Weaver must have suffered a temporary lapse of memory about Gallant bringing the MOU to Council, since Gallant was fired in December 2010 and it was John Russo who presented the contract to Council in June 2011.  Likewise, Weaver was mistaken when he informed Council that the contract between the City and CalPERS sets forth the “formula” for determining the cost of permitting firefighters to buy service credits.  It doesn’t.  And if Gallant (or her successor, John Russo) was well aware of the costs to the City, their conclusions didn’t make it into the staff report recommending approval of the MOU, notwithstanding a state law requiring cities to determine and disclose the future annual costs of providing additional pension benefits.  But the “bottom line,” as Weaver put it, is that the provision the union wanted did indeed find its way into the 2010-13 MOU.

Perplexingly, staff did nothing to follow through on amending the City’s contract with CalPERS to include the service-credit benefit before the 2010-13 MOU expired.  The same provision thus reappears in the 2013-17 MOU approved by Council in December 2012.  Again, however, staff took no action – until the union finally could wait no longer.  (Perhaps its patience was running low because of a change in the pension law banning purchase of service credits after January 2013).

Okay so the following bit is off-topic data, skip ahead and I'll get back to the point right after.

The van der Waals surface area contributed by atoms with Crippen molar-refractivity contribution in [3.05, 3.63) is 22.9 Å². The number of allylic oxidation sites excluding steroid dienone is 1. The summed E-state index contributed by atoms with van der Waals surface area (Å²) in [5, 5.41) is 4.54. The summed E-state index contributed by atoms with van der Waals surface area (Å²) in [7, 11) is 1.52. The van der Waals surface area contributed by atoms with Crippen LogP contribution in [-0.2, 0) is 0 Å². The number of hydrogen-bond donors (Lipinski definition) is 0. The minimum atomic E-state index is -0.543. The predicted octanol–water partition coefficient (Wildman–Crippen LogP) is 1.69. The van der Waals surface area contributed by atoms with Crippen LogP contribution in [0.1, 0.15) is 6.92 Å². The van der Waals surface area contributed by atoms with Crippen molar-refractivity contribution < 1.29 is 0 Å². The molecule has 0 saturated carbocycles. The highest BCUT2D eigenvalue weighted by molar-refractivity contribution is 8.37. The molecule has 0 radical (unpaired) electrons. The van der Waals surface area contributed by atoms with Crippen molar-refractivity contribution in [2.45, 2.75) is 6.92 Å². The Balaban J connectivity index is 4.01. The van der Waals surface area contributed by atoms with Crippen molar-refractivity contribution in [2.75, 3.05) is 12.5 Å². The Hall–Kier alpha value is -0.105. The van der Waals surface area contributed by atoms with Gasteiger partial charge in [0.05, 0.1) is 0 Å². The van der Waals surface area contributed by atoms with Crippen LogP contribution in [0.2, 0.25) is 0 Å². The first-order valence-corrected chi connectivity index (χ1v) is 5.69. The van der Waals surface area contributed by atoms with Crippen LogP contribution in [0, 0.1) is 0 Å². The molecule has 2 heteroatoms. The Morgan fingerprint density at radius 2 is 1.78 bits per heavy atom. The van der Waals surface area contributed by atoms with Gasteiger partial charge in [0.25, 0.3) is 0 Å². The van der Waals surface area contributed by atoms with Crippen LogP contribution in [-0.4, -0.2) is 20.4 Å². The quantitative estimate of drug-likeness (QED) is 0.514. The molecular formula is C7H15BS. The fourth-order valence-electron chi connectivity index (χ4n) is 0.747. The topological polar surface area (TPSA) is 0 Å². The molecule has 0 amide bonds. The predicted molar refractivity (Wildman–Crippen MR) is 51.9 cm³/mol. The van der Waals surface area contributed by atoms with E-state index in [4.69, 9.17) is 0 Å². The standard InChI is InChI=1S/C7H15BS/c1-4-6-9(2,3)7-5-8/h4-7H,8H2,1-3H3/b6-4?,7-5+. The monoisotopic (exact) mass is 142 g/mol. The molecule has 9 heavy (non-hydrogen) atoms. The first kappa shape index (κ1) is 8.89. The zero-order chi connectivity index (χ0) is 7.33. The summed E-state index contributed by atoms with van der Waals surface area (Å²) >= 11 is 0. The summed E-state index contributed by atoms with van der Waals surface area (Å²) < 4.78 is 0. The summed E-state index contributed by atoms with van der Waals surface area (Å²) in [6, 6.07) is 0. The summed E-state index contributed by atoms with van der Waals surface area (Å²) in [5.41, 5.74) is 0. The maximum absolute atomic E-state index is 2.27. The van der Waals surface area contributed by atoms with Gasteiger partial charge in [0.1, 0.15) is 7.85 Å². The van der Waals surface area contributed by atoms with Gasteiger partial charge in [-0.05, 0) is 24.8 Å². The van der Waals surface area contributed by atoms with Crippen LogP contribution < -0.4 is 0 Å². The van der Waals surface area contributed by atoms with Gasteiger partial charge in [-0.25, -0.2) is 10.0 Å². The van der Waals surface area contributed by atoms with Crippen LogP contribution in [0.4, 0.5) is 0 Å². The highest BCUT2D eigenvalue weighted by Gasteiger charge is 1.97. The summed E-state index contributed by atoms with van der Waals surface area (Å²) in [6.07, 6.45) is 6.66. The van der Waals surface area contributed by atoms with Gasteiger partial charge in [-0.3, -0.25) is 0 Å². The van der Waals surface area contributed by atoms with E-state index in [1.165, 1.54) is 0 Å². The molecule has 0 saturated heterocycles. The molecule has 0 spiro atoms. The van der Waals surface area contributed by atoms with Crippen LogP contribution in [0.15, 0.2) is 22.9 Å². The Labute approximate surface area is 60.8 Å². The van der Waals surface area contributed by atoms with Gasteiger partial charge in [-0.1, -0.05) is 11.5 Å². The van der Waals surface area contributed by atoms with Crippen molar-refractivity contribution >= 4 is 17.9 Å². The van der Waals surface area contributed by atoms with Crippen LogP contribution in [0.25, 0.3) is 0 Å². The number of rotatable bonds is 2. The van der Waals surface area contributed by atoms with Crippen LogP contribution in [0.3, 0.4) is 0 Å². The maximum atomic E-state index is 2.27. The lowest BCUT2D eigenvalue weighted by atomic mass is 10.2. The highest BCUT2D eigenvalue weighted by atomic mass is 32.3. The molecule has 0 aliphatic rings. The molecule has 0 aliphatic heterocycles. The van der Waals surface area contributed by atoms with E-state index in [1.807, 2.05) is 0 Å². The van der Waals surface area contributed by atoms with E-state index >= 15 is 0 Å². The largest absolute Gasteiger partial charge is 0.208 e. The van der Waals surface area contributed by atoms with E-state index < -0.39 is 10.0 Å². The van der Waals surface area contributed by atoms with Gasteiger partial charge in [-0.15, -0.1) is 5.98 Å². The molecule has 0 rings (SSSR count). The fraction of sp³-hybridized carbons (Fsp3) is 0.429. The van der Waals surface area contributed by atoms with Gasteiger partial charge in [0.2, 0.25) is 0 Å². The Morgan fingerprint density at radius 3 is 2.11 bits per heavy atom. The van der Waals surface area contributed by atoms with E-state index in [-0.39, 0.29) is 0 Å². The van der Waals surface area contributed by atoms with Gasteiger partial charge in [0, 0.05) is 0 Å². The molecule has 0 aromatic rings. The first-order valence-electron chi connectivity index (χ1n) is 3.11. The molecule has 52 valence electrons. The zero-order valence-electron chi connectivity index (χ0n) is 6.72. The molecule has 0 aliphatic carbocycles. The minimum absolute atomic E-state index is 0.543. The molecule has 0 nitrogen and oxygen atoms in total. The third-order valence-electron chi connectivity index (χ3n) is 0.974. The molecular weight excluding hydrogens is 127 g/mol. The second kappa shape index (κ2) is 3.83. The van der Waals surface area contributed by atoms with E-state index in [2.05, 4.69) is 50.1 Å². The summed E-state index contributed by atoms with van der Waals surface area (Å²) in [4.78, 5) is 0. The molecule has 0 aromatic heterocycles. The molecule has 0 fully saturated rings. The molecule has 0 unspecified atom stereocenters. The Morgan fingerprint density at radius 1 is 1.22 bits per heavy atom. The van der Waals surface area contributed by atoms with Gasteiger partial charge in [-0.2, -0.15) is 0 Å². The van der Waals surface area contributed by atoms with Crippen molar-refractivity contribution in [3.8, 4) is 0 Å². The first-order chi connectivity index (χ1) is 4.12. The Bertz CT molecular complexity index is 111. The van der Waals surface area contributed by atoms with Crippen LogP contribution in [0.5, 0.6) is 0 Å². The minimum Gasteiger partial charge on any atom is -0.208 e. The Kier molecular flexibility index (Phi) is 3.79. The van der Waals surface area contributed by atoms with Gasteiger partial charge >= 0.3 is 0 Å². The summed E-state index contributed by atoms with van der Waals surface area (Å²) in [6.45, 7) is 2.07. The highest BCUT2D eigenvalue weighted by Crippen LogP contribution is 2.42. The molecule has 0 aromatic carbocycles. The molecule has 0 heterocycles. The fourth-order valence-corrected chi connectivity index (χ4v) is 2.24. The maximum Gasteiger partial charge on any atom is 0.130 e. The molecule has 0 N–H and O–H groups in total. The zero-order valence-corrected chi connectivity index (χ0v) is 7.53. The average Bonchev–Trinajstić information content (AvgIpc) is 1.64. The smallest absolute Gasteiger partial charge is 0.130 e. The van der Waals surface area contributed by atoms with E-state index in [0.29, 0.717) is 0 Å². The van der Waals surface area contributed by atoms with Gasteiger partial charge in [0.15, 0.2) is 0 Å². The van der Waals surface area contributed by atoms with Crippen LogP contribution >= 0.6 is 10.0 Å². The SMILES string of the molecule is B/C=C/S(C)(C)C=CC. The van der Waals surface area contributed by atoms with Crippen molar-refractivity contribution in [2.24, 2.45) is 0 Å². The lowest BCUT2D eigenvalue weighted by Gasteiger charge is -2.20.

Which led to the ordinance adopted by Council Tuesday directing the City Manager to send the long-delayed amendment to CalPERS.  This time, the staff memo stated that the cost of adding the service credit benefit was “unknown.”  But no one on Council cared about cost.  To all but Councilman Tony Daysog, the only issue was whether to honor the promise purportedly made by Gallant and written into the 2010-13 and 2013-17 MOUs.  And that was an easy one, especially after, having been lobbed a softball by Councilman Chen, City Attorney Kern solemnly advised Council that the union would sue if the City didn’t amend the contract.  This time, she didn’t quantify the damages, but how could she, since staff was asserting that the fiscal consequences were unknown?